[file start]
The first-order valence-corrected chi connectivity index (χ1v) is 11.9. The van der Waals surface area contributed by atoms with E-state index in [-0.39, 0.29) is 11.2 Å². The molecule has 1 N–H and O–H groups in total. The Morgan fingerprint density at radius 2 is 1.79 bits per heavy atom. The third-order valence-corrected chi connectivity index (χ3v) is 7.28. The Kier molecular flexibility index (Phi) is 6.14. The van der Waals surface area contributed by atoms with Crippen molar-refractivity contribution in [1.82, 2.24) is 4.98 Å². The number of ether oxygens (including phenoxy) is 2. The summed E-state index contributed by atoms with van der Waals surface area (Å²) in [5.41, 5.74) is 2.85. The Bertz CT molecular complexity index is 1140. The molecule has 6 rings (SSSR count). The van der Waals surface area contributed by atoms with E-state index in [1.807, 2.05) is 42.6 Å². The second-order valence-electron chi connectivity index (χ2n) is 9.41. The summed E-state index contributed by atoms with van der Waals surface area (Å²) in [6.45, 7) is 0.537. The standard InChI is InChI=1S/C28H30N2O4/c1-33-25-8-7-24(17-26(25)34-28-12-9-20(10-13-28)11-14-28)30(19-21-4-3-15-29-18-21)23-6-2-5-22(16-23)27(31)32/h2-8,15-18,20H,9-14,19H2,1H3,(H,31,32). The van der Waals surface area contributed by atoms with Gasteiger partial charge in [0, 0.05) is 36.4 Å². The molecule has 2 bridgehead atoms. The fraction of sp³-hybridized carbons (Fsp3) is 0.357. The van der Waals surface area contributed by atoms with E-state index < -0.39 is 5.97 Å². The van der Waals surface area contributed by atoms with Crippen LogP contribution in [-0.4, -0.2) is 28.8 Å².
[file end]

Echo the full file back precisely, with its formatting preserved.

The first-order valence-corrected chi connectivity index (χ1v) is 11.9. The van der Waals surface area contributed by atoms with E-state index in [-0.39, 0.29) is 11.2 Å². The molecule has 1 N–H and O–H groups in total. The Morgan fingerprint density at radius 2 is 1.79 bits per heavy atom. The third-order valence-corrected chi connectivity index (χ3v) is 7.28. The Kier molecular flexibility index (Phi) is 6.14. The van der Waals surface area contributed by atoms with Crippen molar-refractivity contribution in [1.82, 2.24) is 4.98 Å². The number of ether oxygens (including phenoxy) is 2. The summed E-state index contributed by atoms with van der Waals surface area (Å²) in [5.41, 5.74) is 2.85. The Bertz CT molecular complexity index is 1140. The molecule has 6 rings (SSSR count). The van der Waals surface area contributed by atoms with E-state index in [1.807, 2.05) is 42.6 Å². The second-order valence-electron chi connectivity index (χ2n) is 9.41. The summed E-state index contributed by atoms with van der Waals surface area (Å²) in [6.45, 7) is 0.537. The standard InChI is InChI=1S/C28H30N2O4/c1-33-25-8-7-24(17-26(25)34-28-12-9-20(10-13-28)11-14-28)30(19-21-4-3-15-29-18-21)23-6-2-5-22(16-23)27(31)32/h2-8,15-18,20H,9-14,19H2,1H3,(H,31,32). The van der Waals surface area contributed by atoms with Gasteiger partial charge in [0, 0.05) is 36.4 Å². The molecule has 2 bridgehead atoms. The fraction of sp³-hybridized carbons (Fsp3) is 0.357. The van der Waals surface area contributed by atoms with E-state index < -0.39 is 5.97 Å². The van der Waals surface area contributed by atoms with Crippen LogP contribution in [-0.4, -0.2) is 28.8 Å².